I got to use his studio after work, yes, which was great, because at the time I didn’t have my own. He was also generous with contacts, and creating fun for the team. We cooked lunch for each other every day, which was a joy.

Houmøller (center) in Japan with Ryan Gander (third from left).

Can we talk frankly—was the pay worth it? Or was it somehow a kind of labor of love?

I got offered the job before they told me the pay, and afterwards I managed to up it a bit. The pay was fine… not amazing, but it was a great job, so you’ve got to weigh that up. At the time I took the job with Ryan I was also offered another role managing an artist’s studio which was £15k more per year. But some people who had previously worked with said artist told me it would not be worth it, and that nobody could stay in that job for long, as they were so awful. I chose to be poorer but happier. It depends on what you want and what you’re willing to accept at work, behavior-wise. That said, it’s art, and people will generally pay the bare minimum that they can get away with!

Working with anybody on a creative project can be very intense and intimate. What was it like for you in this position, personally speaking?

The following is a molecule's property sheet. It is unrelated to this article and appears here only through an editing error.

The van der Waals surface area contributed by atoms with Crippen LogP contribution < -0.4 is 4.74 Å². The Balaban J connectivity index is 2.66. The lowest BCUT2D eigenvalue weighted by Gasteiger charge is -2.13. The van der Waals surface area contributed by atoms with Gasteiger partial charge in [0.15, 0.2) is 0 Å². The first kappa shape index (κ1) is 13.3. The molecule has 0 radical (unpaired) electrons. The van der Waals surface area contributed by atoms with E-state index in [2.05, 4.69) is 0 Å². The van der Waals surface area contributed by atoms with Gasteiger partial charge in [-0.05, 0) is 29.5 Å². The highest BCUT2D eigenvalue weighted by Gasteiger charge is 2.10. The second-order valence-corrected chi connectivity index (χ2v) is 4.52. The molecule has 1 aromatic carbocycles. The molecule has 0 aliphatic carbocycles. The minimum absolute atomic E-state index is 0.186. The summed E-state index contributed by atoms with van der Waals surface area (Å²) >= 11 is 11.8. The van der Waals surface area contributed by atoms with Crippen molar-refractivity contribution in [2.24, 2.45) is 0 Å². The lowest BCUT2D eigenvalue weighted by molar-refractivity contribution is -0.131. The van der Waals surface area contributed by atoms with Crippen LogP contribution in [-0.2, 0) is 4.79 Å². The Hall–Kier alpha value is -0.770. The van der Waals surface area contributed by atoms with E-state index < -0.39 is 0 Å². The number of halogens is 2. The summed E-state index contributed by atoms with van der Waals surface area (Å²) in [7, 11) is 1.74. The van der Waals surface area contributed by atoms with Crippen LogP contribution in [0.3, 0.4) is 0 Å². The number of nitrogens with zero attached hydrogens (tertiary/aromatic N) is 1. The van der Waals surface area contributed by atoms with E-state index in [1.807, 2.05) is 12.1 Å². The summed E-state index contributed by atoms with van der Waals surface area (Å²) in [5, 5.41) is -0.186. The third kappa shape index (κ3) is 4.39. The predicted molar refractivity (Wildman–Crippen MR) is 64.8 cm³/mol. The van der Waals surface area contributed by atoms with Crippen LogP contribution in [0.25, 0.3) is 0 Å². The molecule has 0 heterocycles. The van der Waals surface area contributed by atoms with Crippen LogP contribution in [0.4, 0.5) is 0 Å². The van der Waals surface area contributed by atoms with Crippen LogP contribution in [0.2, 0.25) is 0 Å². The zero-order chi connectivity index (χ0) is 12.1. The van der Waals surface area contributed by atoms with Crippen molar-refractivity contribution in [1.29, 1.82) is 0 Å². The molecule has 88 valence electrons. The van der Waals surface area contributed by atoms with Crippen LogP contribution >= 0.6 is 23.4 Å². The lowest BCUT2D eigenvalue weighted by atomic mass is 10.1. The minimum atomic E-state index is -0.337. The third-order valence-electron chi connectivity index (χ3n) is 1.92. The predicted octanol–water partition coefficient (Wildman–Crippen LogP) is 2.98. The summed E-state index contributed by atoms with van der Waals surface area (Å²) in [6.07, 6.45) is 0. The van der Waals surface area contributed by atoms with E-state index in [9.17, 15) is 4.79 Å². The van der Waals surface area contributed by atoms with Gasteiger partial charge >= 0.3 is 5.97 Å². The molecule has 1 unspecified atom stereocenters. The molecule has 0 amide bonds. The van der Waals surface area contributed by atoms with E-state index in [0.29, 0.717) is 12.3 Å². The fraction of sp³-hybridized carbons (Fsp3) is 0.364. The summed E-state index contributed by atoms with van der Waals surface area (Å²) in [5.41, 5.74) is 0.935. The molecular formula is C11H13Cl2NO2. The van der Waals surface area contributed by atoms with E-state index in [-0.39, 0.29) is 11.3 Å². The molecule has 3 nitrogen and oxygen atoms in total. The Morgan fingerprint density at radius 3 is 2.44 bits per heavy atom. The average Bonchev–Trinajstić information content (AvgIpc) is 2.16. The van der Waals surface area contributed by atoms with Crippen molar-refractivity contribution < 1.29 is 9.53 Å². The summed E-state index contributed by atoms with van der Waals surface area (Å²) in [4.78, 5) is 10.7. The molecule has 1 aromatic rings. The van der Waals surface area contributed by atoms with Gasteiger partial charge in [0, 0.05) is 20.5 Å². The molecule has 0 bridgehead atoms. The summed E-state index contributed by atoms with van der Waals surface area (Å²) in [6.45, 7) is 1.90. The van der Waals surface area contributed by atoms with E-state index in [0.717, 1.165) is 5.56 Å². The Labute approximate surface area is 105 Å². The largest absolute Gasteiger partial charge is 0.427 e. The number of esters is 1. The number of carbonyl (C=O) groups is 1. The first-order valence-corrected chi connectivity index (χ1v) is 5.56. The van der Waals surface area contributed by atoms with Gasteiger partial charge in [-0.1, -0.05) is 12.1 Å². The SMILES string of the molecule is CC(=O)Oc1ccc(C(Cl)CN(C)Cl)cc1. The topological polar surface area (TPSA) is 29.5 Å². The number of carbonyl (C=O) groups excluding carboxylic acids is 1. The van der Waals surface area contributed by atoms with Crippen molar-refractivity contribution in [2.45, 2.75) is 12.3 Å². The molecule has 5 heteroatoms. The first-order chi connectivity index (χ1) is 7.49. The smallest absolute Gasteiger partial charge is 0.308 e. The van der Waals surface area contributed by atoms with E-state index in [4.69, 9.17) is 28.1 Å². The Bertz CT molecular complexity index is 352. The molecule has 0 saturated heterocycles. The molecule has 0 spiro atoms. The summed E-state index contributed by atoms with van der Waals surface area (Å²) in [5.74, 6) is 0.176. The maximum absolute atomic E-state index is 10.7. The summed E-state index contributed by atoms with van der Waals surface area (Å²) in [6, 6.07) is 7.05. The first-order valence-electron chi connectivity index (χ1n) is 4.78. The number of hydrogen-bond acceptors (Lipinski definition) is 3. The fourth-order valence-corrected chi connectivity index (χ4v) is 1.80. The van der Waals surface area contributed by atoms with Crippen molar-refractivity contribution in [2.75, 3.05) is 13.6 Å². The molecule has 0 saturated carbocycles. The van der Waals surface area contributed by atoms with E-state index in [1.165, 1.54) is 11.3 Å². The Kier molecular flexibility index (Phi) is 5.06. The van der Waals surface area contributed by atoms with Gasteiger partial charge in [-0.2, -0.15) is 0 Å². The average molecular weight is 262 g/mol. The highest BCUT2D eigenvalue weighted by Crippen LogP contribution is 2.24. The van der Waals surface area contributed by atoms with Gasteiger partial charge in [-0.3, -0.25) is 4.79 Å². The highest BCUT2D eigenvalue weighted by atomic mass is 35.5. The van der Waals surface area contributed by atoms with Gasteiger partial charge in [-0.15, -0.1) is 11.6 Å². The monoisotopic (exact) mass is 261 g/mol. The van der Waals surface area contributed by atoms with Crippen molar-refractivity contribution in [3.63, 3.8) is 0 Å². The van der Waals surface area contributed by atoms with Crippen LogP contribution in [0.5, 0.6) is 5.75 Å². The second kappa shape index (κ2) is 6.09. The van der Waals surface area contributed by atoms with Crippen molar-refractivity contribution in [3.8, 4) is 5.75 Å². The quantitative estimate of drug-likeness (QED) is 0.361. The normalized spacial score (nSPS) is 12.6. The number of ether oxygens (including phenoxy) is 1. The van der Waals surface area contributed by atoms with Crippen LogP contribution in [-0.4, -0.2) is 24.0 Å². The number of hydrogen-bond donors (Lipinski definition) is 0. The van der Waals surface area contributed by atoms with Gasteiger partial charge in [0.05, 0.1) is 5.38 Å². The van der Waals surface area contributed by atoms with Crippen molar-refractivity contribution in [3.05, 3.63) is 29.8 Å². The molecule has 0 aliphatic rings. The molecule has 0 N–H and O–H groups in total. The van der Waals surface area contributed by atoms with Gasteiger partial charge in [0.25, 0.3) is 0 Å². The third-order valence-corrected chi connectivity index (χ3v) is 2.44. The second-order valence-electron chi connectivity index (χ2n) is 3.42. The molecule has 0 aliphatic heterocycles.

As I said, I was lucky that I got on really well with Ryan and the team. Travelling a lot with someone can be pretty intense though, and it’s definitely your job to be the peppy, organized and supportive one when you’re making work in some weird museum in a provincial German town or something! It was important to be honest and admit a screw up when it happened.

If I can ask about your reasons for leaving—was it always limited to a certain time, did you burn out, or were you offered something else?

It was a maternity cover contract. The previous assistant didn’t end up coming back after all, but the role was moved to the studio in the countryside where Ryan is spending more and more time, and I’m not ready to retire to the country just yet! Otherwise I would definitely have stayed.

If you could give advice to your younger self before starting the job, what would you say?

Actually, this question is more relevant to jobs I had before working for Ryan—working for him taught me that respect across all levels in a company, both up and down, should be a given, and that fostering a collaborative and non-competitive environment helps get the most out of people.

What about some advice to other graduates or young artists who are looking to become an artist’s assistant? Where should they look if they are after this kind of job?

Get to know people. Unfortunately that does help—not just schmoozing, but I’ve got a good network of friends I’ve built up through various jobs and we all help each other out with jobs and contacts. Lots of artists take interns too (and the good ones pay), and I know the lady whose maternity cover I did, who started as his intern. I also got to know Ryan doing reception part-time at Lisson, so putting yourself in a boring job can actually help a bit! And don’t expect it to be glamorous, sadly, at least for quite a while.

Cover image: Ryan Gander’s Key performance indicator i-iii, image via Lisson Gallery.

More reading on creative careers:
Photojournalist Emily Garthwaite Sees Photography as Therapy
The Jealous Curator’s Advice for Beating Creative Block
What it’s Like to Land an All-Expenses-Paid Adobe Residency